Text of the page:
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Implications for Traditional and Online Learning
Adult learning, particularly technology-enhanced learning, is still in development stages. We are learning more about HOW we learn as we delve into new content areas themselves! What a great time we are in for becoming more of who we are on an individual level, as people, as professionals, as learners!
As we grow in our understanding about what it takes to teach adults effectively, we are seeing distinct patterns in how adults tend to learn. This article does not attempt to exhaust all of those patterns (since learning is inherently a personal quest, and therefore, individuals may have other learning patterns), but it does attempt to identify some of the most common and critical patterns to know prior to developing adult learning opportunities.
Adult learners tend to expect learning to be delivered in a traditional, teacher-led way, and to expect the faculty member to do the “work” of the learning. The adult learner is there to absorb the learning.
Now, this does NOT say that this is an effective way to teach adults. This is saying that most of us, for years, have been taught via a certain method, namely, faculty-led instruction. We have not been expected to be part of the hands-on learning process. This is a pattern that is in the process of being broken down; however, we are talking about breaking down a pattern that has been in existence for decades, even centuries. This mindset is not going away easily, and to expect adult learners to automatically embrace a brand new way of learning immediately, or without proper orientation, is expecting too much.
Adult learners who tend to undertake a project on their own (as opposed to being assigned the project) do so with the purpose of solving a problem, or applying the information right away, as opposed to learning a new subject for the sake of learning it.
This may be a factor of our “hurry up” culture; our plates are full with home, work, and family responsibilities. Any free time we have in our lives should be used as economically as possible… and we can see how this carries over into adult education. It’s no wonder that many online courses, for example, are viewed primarily as good “training” courses, and not necessarily “educational” courses. (This is not to slight the efforts of universities or other institutions whose mission is education rather than training; however, this is the perception that many have toward online learning at this time.)
Motivation for adult learners in education tends to come from a need to fill a professional gap or a direction from superiors.
So, this pattern should come as no surprise, based on the fact that pattern two illustrates the “practicality” mindset that adult learners have toward continuing education. Cross (1981) advises that this may be dependent on where adult learners are in different professional stages of their lives, though. The higher up the individual may be on the professional ladder, for instance, the more likely the individual may wish to learn new subject matter for the sake of learning it.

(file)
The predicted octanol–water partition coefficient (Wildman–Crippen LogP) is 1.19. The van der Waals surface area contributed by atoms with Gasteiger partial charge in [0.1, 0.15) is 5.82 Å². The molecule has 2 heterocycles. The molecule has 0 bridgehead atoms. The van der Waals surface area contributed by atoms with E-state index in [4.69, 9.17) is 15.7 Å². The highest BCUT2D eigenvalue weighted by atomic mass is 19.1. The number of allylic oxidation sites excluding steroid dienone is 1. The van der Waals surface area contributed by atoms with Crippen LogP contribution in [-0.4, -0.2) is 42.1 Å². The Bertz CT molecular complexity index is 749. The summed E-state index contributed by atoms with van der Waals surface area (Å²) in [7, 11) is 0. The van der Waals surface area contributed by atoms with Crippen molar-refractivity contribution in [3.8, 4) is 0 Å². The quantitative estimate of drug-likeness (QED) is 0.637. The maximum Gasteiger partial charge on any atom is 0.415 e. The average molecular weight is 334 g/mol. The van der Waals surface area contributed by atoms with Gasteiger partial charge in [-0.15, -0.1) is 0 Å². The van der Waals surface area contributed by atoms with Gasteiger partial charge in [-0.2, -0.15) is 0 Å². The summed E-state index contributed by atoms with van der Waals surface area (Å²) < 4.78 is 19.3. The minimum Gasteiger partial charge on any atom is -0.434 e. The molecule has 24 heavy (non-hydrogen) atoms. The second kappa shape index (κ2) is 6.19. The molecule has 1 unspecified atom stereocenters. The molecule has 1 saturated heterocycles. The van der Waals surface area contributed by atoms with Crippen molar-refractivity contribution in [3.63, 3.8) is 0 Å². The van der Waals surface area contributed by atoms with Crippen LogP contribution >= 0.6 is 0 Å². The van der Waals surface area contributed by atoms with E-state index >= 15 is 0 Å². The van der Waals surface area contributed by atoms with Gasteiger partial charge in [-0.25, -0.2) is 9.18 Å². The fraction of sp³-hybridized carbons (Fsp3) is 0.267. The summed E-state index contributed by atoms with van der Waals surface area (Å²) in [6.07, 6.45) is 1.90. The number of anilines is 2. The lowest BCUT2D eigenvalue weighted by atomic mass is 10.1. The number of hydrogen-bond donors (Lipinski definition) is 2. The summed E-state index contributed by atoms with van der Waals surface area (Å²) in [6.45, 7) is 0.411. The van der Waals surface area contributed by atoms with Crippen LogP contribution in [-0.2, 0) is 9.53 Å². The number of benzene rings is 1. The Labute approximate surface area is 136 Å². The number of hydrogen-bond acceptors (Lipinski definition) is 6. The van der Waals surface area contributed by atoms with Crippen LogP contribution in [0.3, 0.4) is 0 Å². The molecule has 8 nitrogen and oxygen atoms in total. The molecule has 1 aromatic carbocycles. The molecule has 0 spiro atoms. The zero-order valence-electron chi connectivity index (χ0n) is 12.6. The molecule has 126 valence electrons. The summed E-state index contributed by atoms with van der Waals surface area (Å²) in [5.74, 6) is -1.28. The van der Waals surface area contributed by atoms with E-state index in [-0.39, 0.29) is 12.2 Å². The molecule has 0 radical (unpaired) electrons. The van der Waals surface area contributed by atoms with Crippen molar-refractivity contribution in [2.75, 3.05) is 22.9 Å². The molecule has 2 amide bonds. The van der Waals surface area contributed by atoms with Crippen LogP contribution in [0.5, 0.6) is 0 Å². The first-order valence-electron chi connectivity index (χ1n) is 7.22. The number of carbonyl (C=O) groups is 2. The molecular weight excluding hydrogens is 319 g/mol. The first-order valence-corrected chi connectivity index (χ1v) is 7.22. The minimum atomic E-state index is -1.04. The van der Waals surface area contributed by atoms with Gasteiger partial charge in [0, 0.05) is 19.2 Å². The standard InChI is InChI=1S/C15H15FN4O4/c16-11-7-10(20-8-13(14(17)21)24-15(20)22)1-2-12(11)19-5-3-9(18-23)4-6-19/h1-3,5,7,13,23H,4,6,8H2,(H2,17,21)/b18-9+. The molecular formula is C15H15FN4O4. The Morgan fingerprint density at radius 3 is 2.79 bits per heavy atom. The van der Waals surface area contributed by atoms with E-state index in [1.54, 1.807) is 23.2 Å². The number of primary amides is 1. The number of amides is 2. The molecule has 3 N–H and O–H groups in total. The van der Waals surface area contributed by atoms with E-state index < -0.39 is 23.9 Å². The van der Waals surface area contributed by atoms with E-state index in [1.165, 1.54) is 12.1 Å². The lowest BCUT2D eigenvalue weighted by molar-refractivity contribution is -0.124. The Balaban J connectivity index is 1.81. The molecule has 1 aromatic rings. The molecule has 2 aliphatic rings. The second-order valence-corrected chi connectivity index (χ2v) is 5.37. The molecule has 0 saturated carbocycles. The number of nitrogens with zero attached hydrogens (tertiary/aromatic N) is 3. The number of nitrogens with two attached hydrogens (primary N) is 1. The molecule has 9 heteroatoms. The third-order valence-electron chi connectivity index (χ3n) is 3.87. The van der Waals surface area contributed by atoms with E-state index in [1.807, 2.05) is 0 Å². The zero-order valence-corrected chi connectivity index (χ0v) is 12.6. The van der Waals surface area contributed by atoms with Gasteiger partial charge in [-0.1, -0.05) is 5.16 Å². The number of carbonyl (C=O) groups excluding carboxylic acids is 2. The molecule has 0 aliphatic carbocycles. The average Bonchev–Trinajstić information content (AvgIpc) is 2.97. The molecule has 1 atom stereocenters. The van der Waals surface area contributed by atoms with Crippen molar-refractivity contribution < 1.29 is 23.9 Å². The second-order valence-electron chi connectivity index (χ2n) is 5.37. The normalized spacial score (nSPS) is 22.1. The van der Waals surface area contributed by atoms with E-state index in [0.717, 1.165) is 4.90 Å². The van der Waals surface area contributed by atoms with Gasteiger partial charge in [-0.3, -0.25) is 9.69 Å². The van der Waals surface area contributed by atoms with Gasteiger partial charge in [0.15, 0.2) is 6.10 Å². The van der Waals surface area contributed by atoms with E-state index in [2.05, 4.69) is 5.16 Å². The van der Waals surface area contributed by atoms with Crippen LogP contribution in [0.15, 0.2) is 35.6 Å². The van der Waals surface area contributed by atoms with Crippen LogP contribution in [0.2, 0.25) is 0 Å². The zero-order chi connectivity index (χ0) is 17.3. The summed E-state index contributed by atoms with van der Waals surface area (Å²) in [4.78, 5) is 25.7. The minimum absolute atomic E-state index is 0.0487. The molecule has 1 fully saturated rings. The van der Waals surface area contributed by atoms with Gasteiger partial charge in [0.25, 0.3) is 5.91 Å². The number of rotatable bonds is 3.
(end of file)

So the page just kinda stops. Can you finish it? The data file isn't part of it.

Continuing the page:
Adult learners tend to rely on colleagues or friends who may also be experts in their professional field for advice when seeking advice on learning or embarking on a new educational venture.
This has both positive and negative consequences: obviously, if we have colleagues who share our learning interests and who have had positive experiences, we want to know more about those experiences and apply that potential to our own lives. We trust and know these individuals to help us make a significant decision that will impact our free time, finances, and professional development.
On the other hand, reliance on other opinions (and not doing the work of discovering our own personal likes, dislikes, and preferences) instead of our own may result in disappointment when the learning experience is not all what we expect it to be. A word to the wise here would be to seek out opinions of others, but balance them with the knowledge of our own preferences.
Adult learners tend to appreciate – and continue learning – in courses where they feel they have a significant contribution to make to the discussion, and that their contributions are acknowledged and appreciated by the group as a whole.
What this means is that when we develop courses, regardless of whether they are online or traditional in nature, they will be more successful when there are activities built in that allow students to take on some leadership role. For instance, have an adult learner lead an online discussion one day; act as a virtual tour guide; contribute handouts or interesting documents from their workplace that are relevant to the content, and so forth.
The next step, for us as educators, is to know how to appreciate and work with these patterns as they show up in our adult learner population. Of course, there will likely be other patterns not addressed in this article; that’s why your input in the discussion on this subject here (and in other discussion areas) is so important in our efforts to craft the effective educational environment for adult learners.
- "Patterns in Adult Learning," Judith M. Smith, Ph.D. E-Diva
Cross, K. Patricia. (1992) Adults As Learners: Increasing Participation and Facilitating Learning. Wiley, John & Sons. http://erclk.about.com/?zi=6/X%5d9
Knowles, Malcolm, Richard A. Swanson and Elwood F. Holton III (1998) Adult Learner: The Definitive Classic in Adult Education and Human Resource Development Science & Technology Books. http://erclk.about.com/?zi=6/X%5dA
Tight, Malcolm. (2003). Key Concepts in Adult Education and Training London: Routledge. http://erclk.about.com/?zi=6/X%5dB